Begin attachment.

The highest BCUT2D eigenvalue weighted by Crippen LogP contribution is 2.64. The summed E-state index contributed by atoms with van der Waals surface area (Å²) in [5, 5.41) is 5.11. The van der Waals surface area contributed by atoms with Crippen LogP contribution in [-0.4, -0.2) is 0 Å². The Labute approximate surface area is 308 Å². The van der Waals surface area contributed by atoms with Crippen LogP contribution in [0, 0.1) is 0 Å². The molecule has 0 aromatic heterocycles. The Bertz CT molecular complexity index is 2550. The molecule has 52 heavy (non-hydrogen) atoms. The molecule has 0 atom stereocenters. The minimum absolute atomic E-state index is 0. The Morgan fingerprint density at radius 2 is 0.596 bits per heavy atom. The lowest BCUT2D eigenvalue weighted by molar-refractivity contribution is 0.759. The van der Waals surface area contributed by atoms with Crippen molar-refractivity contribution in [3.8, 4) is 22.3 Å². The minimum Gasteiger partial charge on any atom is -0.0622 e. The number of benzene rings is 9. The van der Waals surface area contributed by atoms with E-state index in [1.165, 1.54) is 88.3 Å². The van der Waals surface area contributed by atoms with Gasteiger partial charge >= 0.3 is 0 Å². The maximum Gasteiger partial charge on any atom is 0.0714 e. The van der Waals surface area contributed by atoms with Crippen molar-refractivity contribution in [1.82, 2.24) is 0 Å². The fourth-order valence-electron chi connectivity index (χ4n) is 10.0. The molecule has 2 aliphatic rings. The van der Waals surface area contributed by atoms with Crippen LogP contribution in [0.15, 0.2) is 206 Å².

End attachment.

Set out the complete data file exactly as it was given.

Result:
The highest BCUT2D eigenvalue weighted by Crippen LogP contribution is 2.64. The summed E-state index contributed by atoms with van der Waals surface area (Å²) in [5, 5.41) is 5.11. The van der Waals surface area contributed by atoms with Crippen LogP contribution in [-0.4, -0.2) is 0 Å². The Labute approximate surface area is 308 Å². The van der Waals surface area contributed by atoms with Crippen LogP contribution in [0, 0.1) is 0 Å². The molecule has 0 aromatic heterocycles. The Bertz CT molecular complexity index is 2550. The molecule has 52 heavy (non-hydrogen) atoms. The molecule has 0 atom stereocenters. The minimum absolute atomic E-state index is 0. The Morgan fingerprint density at radius 2 is 0.596 bits per heavy atom. The lowest BCUT2D eigenvalue weighted by molar-refractivity contribution is 0.759. The van der Waals surface area contributed by atoms with Crippen molar-refractivity contribution in [3.8, 4) is 22.3 Å². The minimum Gasteiger partial charge on any atom is -0.0622 e. The number of benzene rings is 9. The van der Waals surface area contributed by atoms with E-state index in [1.165, 1.54) is 88.3 Å². The van der Waals surface area contributed by atoms with Gasteiger partial charge >= 0.3 is 0 Å². The maximum Gasteiger partial charge on any atom is 0.0714 e. The van der Waals surface area contributed by atoms with Crippen molar-refractivity contribution in [1.82, 2.24) is 0 Å². The fourth-order valence-electron chi connectivity index (χ4n) is 10.0. The molecule has 2 aliphatic rings. The van der Waals surface area contributed by atoms with Crippen LogP contribution in [0.15, 0.2) is 206 Å².